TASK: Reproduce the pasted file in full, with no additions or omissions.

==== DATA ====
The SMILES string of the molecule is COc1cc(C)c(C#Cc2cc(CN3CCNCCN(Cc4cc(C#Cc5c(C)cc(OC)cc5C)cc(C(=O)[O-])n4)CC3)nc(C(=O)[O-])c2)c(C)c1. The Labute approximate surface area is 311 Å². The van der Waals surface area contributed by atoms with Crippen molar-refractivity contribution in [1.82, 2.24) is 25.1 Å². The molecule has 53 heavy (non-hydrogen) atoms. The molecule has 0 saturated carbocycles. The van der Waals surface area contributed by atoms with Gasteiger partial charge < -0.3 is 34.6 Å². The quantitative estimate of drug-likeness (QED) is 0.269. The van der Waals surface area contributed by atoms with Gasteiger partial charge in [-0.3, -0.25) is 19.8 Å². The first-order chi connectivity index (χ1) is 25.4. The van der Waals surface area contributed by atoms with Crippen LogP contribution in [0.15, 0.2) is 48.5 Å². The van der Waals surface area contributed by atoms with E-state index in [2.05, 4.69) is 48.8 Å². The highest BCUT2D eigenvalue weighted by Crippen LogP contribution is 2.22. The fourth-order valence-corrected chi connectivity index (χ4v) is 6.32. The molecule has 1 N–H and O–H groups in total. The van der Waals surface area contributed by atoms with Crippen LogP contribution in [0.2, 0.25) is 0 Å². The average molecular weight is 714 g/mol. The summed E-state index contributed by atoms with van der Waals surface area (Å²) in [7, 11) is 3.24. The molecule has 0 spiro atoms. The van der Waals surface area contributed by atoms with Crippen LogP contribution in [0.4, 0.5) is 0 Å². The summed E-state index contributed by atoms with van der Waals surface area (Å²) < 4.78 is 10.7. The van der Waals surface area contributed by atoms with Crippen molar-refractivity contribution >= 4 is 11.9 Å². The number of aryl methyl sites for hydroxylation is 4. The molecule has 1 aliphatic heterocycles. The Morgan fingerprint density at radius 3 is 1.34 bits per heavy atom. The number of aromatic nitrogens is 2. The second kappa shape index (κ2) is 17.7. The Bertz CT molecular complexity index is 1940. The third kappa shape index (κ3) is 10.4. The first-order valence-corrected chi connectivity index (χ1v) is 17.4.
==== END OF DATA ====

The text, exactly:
The SMILES string of the molecule is COc1cc(C)c(C#Cc2cc(CN3CCNCCN(Cc4cc(C#Cc5c(C)cc(OC)cc5C)cc(C(=O)[O-])n4)CC3)nc(C(=O)[O-])c2)c(C)c1. The Labute approximate surface area is 311 Å². The van der Waals surface area contributed by atoms with Crippen molar-refractivity contribution in [1.82, 2.24) is 25.1 Å². The molecule has 53 heavy (non-hydrogen) atoms. The molecule has 0 saturated carbocycles. The van der Waals surface area contributed by atoms with Gasteiger partial charge < -0.3 is 34.6 Å². The quantitative estimate of drug-likeness (QED) is 0.269. The van der Waals surface area contributed by atoms with Gasteiger partial charge in [-0.3, -0.25) is 19.8 Å². The first-order chi connectivity index (χ1) is 25.4. The van der Waals surface area contributed by atoms with Crippen LogP contribution in [0.15, 0.2) is 48.5 Å². The van der Waals surface area contributed by atoms with E-state index in [2.05, 4.69) is 48.8 Å². The highest BCUT2D eigenvalue weighted by Crippen LogP contribution is 2.22. The fourth-order valence-corrected chi connectivity index (χ4v) is 6.32. The molecule has 1 N–H and O–H groups in total. The van der Waals surface area contributed by atoms with Crippen LogP contribution in [0.2, 0.25) is 0 Å². The average molecular weight is 714 g/mol. The summed E-state index contributed by atoms with van der Waals surface area (Å²) in [7, 11) is 3.24. The molecule has 0 spiro atoms. The van der Waals surface area contributed by atoms with Crippen LogP contribution in [0.4, 0.5) is 0 Å². The summed E-state index contributed by atoms with van der Waals surface area (Å²) < 4.78 is 10.7. The van der Waals surface area contributed by atoms with Crippen molar-refractivity contribution >= 4 is 11.9 Å². The number of aryl methyl sites for hydroxylation is 4. The molecule has 1 aliphatic heterocycles. The Morgan fingerprint density at radius 3 is 1.34 bits per heavy atom. The number of aromatic nitrogens is 2. The second kappa shape index (κ2) is 17.7. The Bertz CT molecular complexity index is 1940. The third kappa shape index (κ3) is 10.4. The first-order valence-corrected chi connectivity index (χ1v) is 17.4.